U of S | Mailing List Archive | alt-photo-process-l | Re: pt/pd mounting > not gum related

Re: pt/pd mounting > not gum related

On Sep 12, 2006, at 8:14 AM, Katharine Thayer wrote:

On Sep 12, 2006, at 7:16 AM, Camden Hardy wrote:

I still think there's some confusion here.   The issue isn't whether
to use an acidic board or to use a non-acidic board;

Actually, Katherine, it is. That was my question. If you refer to the
original post, I was looking to either bust or confirm the myth that acid
board is good for pt/pd prints.

Yes, I thought I made it clear yesterday that I understood that that was your original question, when I pointed out that Gawain and Liam had initially responded to a different question (whether buffered board -- board where a buffering agent is used to raise the pH above neutral--may be bad for pt/pd prints) rather than your question, and that the answer to your question is no, acid board is not good for pt/d, or for any kind of print, no matter what someone may have told you. Acid makes paper turn brown and brittle and crumble into tiny bits, so you wouldn't want to print on or mount on or mat with acid paper (see also Eric's understated comment yesterday, "I think we can all agree that a pH where paper is happy is neutral and above?") So I thought we'd already disposed of that "myth." So, while the original question was about acidic vs nonacidic board, my point below was that regardless of the question, the only real issue in choosing a board is between pH neutral rag board (nonbuffered) board and buffered board.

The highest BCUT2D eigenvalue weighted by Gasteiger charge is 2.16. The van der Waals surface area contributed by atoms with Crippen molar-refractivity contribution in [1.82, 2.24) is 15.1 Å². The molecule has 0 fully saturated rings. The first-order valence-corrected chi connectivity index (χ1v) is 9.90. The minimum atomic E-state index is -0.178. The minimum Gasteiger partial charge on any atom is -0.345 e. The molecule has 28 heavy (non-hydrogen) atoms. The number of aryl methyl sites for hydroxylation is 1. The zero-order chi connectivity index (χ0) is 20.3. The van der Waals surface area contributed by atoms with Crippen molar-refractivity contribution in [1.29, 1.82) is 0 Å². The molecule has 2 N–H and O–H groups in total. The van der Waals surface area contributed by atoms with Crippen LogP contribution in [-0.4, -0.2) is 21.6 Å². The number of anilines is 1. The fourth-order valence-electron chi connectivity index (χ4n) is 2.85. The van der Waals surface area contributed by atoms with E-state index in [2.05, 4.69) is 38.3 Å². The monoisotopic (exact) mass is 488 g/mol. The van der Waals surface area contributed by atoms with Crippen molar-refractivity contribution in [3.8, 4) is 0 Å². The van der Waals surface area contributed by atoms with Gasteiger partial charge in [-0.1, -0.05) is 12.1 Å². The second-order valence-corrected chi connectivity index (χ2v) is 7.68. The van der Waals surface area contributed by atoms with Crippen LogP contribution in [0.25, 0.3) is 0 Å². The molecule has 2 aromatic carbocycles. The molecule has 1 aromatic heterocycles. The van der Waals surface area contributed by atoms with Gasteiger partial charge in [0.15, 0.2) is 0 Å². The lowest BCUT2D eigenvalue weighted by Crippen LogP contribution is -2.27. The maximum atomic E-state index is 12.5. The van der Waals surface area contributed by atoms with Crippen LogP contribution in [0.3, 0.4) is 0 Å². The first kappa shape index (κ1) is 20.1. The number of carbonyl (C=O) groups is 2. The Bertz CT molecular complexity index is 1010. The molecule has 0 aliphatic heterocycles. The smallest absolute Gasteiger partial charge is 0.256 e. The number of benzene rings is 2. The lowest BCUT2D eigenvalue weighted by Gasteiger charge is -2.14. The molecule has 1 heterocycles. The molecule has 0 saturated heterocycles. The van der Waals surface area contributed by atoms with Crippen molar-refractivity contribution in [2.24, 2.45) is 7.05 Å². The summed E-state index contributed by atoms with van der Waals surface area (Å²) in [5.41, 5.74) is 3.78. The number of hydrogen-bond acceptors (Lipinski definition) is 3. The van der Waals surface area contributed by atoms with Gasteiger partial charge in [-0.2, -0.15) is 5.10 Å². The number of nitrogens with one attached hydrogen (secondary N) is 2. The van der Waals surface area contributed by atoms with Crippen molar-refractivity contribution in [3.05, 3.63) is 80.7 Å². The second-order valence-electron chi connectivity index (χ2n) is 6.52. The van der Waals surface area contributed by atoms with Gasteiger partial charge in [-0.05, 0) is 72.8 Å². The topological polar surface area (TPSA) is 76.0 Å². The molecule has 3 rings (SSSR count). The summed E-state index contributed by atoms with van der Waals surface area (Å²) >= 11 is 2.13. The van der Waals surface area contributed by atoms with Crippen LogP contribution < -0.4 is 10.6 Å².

Besides, as far as that goes, let's look at whether this "myth" makes any sense from a common-sense standpoint. Where are you going to find these "acid" boards that are supposed to be so good for pt? There are no acidic boards, for obvious reasons. Even wood pulp boards are treated somehow to make them start out "acid-free" even if they're not necessarily going to stay that way.
Well, I meant within the range of quality art materials. Of course if you really wanted an acid board you could find something, like cardboard or such, but what I meant was that within the range of professional matboard, you don't find an acidic board especially designed for platinum, which should sort of shoot that "myth" down without even having to go farther into it than that.

But this may explain something I couldn't understand before. Several years ago I bought a platinum print from a gallery in the nearest big city, and was disgusted when I got it home to find that the print itself was backed by plain grey cardboard, held in the frame with masking tape (especially since the photographer's bio said she was a professor at one of the regional colleges and, I thought, should know better). I completely took the print apart and rematted and backed it with my own archival materials, before hanging it. But maybe she was a victim of this "myth" that acid board is GOOD for platinum, and thought she was doing the right thing by giving it a nice acid board to provide it with the acid it needs.